Saudi’s Riyad Turns Wasteland into Park

 

Riyad, the capital of Saudi Arabia and is an urban for 7 millions has a valley, Wadi Hanifa that runs through it. While the wadi has traditionally been dry except for during times of flooding, the construction of Riyadh’s first large sewage treatment facility in 1982 has channeled 400,000-650,000 cubic meters of runoff downstream daily, creating a constantly expanding area of small lakes south of Riyadh. Over the past decade, this area has been transformed into a new green corridor nearly 100 kilometers long has been formed. The Saudi government and the Ar-Riyad Development Authority appointed Buro Happold and Moriyama & Teshima architects to plan the preservation of the wetlands of the Wadi Hanifa, as they had become a popular destination for recreational activities such as fishing and picnicking and have also become a stop for migratory birds. The government has invested over $100 million (US) into an environmental rehabilitation project. This includes the construction of dams to regulate water flow, new limits on land use such as the banning of such commercial activities as quarrying and the planting of reeds to further purify the treated and untreated sewage. The completed project won the 2010 Aga Khan Award for Architecture.

 

The Aga Khan Award for Architecture was established by His Highness the Aga Khan in 1977 to identify and encourage excellence in architecture and other forms of intervention in the built environment of societies where Muslims have a significant presence. The Award is given every three years and recognises all types of building projects that affect today’s built environment, from modest, small-scale projects to sizable complexes. All form of planning practices on the urban and regional scales are encouraged, such as infrastructure and transportation undertakings; development in rural landscapes; housing initiatives; industrial facilities and workplaces; educational and health campuses; new towns, urban conservation and the re-use of brown field sites.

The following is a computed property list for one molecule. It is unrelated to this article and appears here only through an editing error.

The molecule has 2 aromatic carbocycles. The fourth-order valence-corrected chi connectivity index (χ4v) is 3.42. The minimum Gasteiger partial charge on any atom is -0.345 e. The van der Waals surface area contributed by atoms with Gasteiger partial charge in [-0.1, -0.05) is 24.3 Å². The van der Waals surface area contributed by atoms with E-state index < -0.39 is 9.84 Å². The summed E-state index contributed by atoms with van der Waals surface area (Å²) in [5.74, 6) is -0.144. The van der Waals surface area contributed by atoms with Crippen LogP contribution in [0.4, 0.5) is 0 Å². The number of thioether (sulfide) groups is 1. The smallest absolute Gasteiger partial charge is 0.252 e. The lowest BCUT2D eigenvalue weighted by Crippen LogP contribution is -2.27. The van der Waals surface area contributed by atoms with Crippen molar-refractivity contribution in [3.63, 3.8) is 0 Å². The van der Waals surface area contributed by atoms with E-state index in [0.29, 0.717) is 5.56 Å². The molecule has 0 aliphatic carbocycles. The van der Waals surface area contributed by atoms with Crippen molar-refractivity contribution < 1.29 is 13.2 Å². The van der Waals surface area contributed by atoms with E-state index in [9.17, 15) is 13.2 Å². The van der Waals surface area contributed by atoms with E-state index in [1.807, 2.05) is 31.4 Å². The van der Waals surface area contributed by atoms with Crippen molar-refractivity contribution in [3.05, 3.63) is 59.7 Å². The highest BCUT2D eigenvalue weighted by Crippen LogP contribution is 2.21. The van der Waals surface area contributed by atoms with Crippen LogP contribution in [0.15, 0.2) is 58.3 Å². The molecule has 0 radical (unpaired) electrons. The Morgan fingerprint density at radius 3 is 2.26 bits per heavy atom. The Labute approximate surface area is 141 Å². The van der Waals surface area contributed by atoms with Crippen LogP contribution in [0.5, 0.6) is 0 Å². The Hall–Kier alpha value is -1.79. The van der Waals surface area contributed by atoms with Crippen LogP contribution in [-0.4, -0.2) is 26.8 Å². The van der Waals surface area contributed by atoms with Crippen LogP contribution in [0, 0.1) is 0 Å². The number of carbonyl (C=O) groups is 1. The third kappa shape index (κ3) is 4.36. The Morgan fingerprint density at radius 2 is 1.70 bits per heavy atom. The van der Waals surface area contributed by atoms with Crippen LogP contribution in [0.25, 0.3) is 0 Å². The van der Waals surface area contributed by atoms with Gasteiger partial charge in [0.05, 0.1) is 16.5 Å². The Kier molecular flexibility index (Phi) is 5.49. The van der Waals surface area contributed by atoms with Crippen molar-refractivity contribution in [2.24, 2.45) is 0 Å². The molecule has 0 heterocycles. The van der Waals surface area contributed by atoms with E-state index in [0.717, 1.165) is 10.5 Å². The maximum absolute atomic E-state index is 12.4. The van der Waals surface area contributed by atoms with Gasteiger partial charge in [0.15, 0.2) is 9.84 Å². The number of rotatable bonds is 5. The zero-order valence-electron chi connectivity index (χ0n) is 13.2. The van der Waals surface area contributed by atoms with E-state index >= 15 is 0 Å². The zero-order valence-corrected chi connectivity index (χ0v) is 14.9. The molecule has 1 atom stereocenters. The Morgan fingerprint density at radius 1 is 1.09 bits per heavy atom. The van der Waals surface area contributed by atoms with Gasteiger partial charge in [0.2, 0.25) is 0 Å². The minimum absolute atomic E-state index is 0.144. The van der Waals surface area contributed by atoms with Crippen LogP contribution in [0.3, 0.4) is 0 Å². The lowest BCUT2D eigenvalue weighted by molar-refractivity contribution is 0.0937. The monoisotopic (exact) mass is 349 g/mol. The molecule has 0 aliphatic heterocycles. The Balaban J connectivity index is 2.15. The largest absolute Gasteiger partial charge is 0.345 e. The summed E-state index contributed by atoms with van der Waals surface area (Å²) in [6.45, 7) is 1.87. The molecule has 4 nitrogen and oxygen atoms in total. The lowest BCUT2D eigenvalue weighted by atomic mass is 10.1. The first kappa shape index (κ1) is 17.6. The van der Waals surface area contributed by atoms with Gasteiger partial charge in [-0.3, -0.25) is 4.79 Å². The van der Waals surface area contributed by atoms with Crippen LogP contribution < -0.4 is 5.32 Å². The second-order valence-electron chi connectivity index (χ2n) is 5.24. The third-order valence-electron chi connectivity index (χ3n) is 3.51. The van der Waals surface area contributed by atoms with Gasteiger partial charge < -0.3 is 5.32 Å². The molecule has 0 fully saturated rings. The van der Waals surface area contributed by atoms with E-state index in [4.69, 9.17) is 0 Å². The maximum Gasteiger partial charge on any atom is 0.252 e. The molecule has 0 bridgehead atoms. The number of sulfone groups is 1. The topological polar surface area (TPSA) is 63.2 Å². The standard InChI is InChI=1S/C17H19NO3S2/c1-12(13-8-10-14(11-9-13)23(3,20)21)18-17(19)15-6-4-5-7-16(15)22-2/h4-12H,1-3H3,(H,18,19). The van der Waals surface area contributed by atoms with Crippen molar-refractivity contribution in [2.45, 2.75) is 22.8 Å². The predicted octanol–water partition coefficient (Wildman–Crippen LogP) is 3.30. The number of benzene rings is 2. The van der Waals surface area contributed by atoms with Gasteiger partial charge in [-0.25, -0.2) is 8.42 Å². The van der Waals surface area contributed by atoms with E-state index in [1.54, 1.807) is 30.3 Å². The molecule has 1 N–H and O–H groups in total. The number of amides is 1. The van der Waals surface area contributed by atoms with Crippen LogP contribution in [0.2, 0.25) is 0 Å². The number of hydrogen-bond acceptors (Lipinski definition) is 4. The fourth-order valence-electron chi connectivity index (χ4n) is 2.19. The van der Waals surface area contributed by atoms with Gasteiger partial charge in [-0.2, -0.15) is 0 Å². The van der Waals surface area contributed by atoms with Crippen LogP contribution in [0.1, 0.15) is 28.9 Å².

This massive reclamation project involved various stages. First it was necessary to clean up the river waste, which involved removing 1.5 million cubic meters of debris ranging from construction waste to dead animals. The riverbed hand to be cleared and a nearby tannery that was releasing toxic chemicals into the river was shut down. Meanwhile, 35,000 indigenous shade trees were cultivated in greenhouses along with native grasses. Clusters were placed along a 70km stretch of the river, which is now accessible by a new 53km road that provides links to 6 new parks! Additionally, using a constructed wetland system, the team introduced four powerful air pumps that blast dissolved oxygen into the treatment plant, which destroys existing bacteria. Then they added a layered textile mat, where algae and other micro-organisms proliferate, digesting any particulates. Then a series of tilapia feed on the algae so that the water is almost 100% clean and clear when it comes out. This treated wastewater is so clean and free of odor that it has been allowed to continue along the river and forms the basis of an additional 28km of green parks.

via GreenProphet and Wikepedia